UK-based supermarket chain Tesco has announced a commitment to reaching net-zero emissions across its supply chain by 2050 as part of its efforts to help tackle the climate crisis.
The target covers all emissions generated across the retailer’s value chain, from the sourcing of raw materials and food production to the use of its products, including food waste and customers’ dietary choices.
The retailer has also said it will aim to achieve net-zero emissions across Tesco Group operations by 2035.
Tesco Group CEO Ken Murphy said: “In this critical year for tackling climate change, it’s right that we set out this ambitious commitment to cut emissions across our entire value chain.
“We don’t yet have all the answers and we’ll need support from our suppliers and wider society to meet our targets, but it’s vital we take action now.
“Building on the good progress we’ve made in cutting emissions in our own operations, we’re also setting out a Group-wide net-zero target of 2035.
How well do you really know your competitors?
Access the most comprehensive Company Profiles on the market, powered by GlobalData. Save hours of research. Gain competitive edge.
Your download email will arrive shortly
Not ready to buy yet? Download a free sample
We are confident about the unique quality of our Company Profiles. However, we want you to make the most beneficial decision for your business, so we offer a free sample that you can download by submitting the below formBy GlobalData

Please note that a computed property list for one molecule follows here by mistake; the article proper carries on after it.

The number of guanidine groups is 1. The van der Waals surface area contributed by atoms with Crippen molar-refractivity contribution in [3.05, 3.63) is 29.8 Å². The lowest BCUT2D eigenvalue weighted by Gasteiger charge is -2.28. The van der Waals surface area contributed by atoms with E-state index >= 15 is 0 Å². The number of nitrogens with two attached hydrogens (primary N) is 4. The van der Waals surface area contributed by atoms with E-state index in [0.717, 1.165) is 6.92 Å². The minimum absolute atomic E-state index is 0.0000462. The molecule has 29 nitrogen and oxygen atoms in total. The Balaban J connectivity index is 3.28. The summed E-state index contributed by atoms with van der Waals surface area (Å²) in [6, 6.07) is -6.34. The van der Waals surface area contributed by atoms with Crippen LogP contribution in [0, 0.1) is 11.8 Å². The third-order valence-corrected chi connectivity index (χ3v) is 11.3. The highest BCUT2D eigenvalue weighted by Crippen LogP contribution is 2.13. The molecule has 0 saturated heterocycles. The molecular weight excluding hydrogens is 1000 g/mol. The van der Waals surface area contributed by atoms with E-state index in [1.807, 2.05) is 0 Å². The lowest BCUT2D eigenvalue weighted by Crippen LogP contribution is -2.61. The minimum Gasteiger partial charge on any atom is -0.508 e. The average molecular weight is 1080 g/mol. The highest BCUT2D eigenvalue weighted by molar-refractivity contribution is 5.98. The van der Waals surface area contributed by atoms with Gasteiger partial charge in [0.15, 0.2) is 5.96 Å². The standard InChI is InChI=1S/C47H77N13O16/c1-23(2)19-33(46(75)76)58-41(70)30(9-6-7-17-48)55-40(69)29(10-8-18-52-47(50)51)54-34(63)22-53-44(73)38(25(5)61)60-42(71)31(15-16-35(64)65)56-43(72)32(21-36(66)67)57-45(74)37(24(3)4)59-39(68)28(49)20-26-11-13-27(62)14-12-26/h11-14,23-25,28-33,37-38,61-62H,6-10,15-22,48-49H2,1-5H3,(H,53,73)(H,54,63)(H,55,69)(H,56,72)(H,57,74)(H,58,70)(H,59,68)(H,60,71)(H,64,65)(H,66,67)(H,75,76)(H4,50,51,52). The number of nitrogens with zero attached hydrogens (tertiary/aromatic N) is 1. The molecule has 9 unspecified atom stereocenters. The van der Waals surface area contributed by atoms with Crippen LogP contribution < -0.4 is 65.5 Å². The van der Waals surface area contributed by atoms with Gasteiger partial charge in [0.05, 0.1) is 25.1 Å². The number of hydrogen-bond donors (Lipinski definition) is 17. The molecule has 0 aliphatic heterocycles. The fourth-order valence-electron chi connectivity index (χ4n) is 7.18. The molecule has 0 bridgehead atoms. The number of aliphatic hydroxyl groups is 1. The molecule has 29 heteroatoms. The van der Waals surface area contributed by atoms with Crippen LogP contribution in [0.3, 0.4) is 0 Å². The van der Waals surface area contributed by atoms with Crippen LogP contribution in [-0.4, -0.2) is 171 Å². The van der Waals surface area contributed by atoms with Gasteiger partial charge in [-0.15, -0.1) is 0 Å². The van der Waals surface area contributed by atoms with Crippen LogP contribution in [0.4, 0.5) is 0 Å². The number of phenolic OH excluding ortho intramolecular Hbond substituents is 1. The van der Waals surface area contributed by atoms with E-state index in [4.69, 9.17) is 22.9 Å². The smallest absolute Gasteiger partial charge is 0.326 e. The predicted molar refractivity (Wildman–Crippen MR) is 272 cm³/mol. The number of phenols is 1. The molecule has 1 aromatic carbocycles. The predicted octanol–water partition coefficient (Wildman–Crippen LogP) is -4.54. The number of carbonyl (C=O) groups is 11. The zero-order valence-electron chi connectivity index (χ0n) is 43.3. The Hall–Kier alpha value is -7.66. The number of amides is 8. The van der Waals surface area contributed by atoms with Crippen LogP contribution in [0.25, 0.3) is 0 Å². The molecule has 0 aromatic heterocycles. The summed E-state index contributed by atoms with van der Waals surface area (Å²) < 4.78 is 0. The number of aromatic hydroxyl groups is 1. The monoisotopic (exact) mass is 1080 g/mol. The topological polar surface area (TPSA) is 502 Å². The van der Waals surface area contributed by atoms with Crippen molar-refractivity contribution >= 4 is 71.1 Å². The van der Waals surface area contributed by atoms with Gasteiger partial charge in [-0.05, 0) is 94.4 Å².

“These new commitments will bring an unprecedented level of transparency to our emissions footprint and will allow us to identify and tackle those areas where urgent transformational change is needed.”
Tesco said that emissions from its products and supply chain represented more than 90% of its total carbon footprint.
Of the company’s major suppliers, 100 have so far cut their manufacturing emissions by 20%.
Tesco chief product officer Ashwin Prasad said: “Emissions from our supply chains and the use of our products account for most of our emissions.
“It’s vital we continue the good work in our own operations but also drive collective action with our suppliers to achieve these new commitments.”
In April, Tesco announced plans to launch a voluntary sustainability-linked supply chain finance programme.
Under the programme, sustainability consultant Anthesis will independently evaluate and verify data provided by Tesco’s suppliers concerning their annual greenhouse gas emissions.